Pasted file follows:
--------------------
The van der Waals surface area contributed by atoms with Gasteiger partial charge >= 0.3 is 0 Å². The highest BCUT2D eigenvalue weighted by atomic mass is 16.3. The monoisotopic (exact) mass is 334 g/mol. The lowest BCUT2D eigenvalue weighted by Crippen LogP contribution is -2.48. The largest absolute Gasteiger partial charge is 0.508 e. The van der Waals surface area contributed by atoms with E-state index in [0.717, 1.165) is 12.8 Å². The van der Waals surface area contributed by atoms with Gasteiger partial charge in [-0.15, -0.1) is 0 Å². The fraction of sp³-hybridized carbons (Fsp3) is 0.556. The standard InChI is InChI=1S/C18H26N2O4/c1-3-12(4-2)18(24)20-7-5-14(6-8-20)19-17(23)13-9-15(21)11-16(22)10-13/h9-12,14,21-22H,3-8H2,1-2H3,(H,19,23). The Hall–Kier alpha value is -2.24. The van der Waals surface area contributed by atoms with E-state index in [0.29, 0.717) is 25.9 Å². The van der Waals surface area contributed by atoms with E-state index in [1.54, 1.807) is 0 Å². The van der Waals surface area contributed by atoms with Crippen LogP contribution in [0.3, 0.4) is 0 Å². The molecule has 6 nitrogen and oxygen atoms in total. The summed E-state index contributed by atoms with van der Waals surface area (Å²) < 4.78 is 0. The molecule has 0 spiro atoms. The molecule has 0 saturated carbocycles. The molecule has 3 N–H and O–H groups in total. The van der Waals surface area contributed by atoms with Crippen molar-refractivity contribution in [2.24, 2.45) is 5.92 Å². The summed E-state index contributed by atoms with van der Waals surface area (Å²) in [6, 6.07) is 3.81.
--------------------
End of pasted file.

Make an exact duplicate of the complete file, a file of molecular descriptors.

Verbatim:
The van der Waals surface area contributed by atoms with Gasteiger partial charge >= 0.3 is 0 Å². The highest BCUT2D eigenvalue weighted by atomic mass is 16.3. The monoisotopic (exact) mass is 334 g/mol. The lowest BCUT2D eigenvalue weighted by Crippen LogP contribution is -2.48. The largest absolute Gasteiger partial charge is 0.508 e. The van der Waals surface area contributed by atoms with E-state index in [0.717, 1.165) is 12.8 Å². The van der Waals surface area contributed by atoms with Gasteiger partial charge in [-0.15, -0.1) is 0 Å². The fraction of sp³-hybridized carbons (Fsp3) is 0.556. The standard InChI is InChI=1S/C18H26N2O4/c1-3-12(4-2)18(24)20-7-5-14(6-8-20)19-17(23)13-9-15(21)11-16(22)10-13/h9-12,14,21-22H,3-8H2,1-2H3,(H,19,23). The Hall–Kier alpha value is -2.24. The van der Waals surface area contributed by atoms with E-state index in [0.29, 0.717) is 25.9 Å². The van der Waals surface area contributed by atoms with E-state index in [1.54, 1.807) is 0 Å². The van der Waals surface area contributed by atoms with Crippen LogP contribution in [0.3, 0.4) is 0 Å². The molecule has 6 nitrogen and oxygen atoms in total. The summed E-state index contributed by atoms with van der Waals surface area (Å²) < 4.78 is 0. The molecule has 0 spiro atoms. The molecule has 0 saturated carbocycles. The molecule has 3 N–H and O–H groups in total. The van der Waals surface area contributed by atoms with Crippen molar-refractivity contribution in [2.24, 2.45) is 5.92 Å². The summed E-state index contributed by atoms with van der Waals surface area (Å²) in [6, 6.07) is 3.81.